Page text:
We'll be talking about Salmons' future plenty once the season is over, but there was some interesting news from PaulPressey25 over at RealGM about Salmons' potential future that I wanted to mention. PP (one of the forum's moderators and all-around intelligent Bucks fan) was at the season ticketholders Q&A the other day, where John Hammond alluded to a possible contract extension for Salmons.
Hammond said tonight that the team wants to sign Salmons to an extension. Also said that the Bucks can do so before June 30th. I got the impression that they will extend him before the FA period starts in July.
Per Larry Coon's CBA FAQ, Salmons is eligible for an extension because his current contract was at least three years in length (five years, $25.5 million), though the first year salary would be limited to 110.5% of the final year salary of the existing deal. That raises an interesting issue since Salmons is earning $6.429 million this year but he'd earn just $5.808 million next year if he doesn't exercise his early termination option. The FAQ notes that ETOs and options can be eliminated by mutual agreement, so my understanding is that the Bucks and Salmons could essentially wipe out next year's salary and then base an extension off the higher 09/10 salary figure.
Applying the 110.5% raise to his current salary would result in a max 10/11 salary of $7.1 million, with the possibility of additional annual raises worth $675k (again based on this year's salary). Using those parameters, a two year deal would be worth no more than $14.9 million and a three year deal no more than $23.3 million. Those numbers are all reasonable for a versatile 18-20 ppg scorer who can also play solid defense, especially considering how desperately the Bucks' needed a wing who could create shots.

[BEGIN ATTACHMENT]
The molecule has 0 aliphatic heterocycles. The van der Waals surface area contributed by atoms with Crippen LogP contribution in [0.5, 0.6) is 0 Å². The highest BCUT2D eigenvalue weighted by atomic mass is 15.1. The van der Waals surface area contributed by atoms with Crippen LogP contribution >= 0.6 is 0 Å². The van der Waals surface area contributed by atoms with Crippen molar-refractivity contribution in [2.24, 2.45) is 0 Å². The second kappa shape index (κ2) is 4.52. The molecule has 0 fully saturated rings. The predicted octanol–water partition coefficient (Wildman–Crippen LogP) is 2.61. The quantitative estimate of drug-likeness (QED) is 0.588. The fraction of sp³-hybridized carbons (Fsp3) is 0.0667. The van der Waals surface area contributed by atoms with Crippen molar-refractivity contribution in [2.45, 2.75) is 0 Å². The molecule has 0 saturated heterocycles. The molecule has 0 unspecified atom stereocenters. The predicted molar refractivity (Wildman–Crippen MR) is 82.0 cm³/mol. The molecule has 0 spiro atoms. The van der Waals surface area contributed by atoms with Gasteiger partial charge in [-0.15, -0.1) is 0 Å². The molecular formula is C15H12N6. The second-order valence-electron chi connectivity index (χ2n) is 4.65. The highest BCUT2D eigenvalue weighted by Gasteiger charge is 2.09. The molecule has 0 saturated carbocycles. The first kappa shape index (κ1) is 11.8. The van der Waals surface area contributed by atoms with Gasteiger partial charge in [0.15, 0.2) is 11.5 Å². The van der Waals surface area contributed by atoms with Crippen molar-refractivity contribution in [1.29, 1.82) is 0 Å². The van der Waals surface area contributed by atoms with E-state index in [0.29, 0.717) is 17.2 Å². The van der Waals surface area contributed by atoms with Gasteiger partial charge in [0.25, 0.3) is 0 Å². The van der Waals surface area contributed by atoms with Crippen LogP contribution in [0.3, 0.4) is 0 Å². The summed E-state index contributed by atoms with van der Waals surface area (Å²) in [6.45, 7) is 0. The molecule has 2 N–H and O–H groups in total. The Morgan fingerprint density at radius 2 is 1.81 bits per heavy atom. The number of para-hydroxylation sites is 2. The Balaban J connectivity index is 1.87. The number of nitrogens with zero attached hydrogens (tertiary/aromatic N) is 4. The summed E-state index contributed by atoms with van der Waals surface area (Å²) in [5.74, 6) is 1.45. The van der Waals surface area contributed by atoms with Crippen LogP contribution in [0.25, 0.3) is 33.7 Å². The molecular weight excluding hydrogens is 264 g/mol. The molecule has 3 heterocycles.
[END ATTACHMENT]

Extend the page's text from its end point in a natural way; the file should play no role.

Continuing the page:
But the real questions are whether a) Salmons can keep up his current level of play as he enters his early thirties and b) what the Bucks might otherwise be able to do with those cap dollars in 2011 and 2012. Next year isn't the big concern since the Bucks will still be waiting for Redd and Gadzuric to come off the books, though it could limit the Bucks' ability to sign an MLE free agent this summer. Barring another big move, the Bucks could still have plenty of cap room to play with in 2011 if Salmons was on the books for $8 million, which makes me a bit less concerned about committing to him when his market value is obviously at its highest. Odds are that Salmons will not be playing at this level two years from now--heck, he was on the outs in Chicago just a couple months ago--and committing three years would in many ways indicate just how fearful the Bucks are of losing Salmons and having to take a step backwards next year. But there's also a big difference between $7-8 million and, say, $18.3 million.
Bogut tweeted Sunday that he's due for a smaller cast today, which is welcome news considering the monstrosity he's been lugging around for the last week apparently prevents him from walking around for more than an hour. It's also the obvious reason why he hasn't been able to watch games from the bench. We've said it once and we'll say it again: feel better, Drew.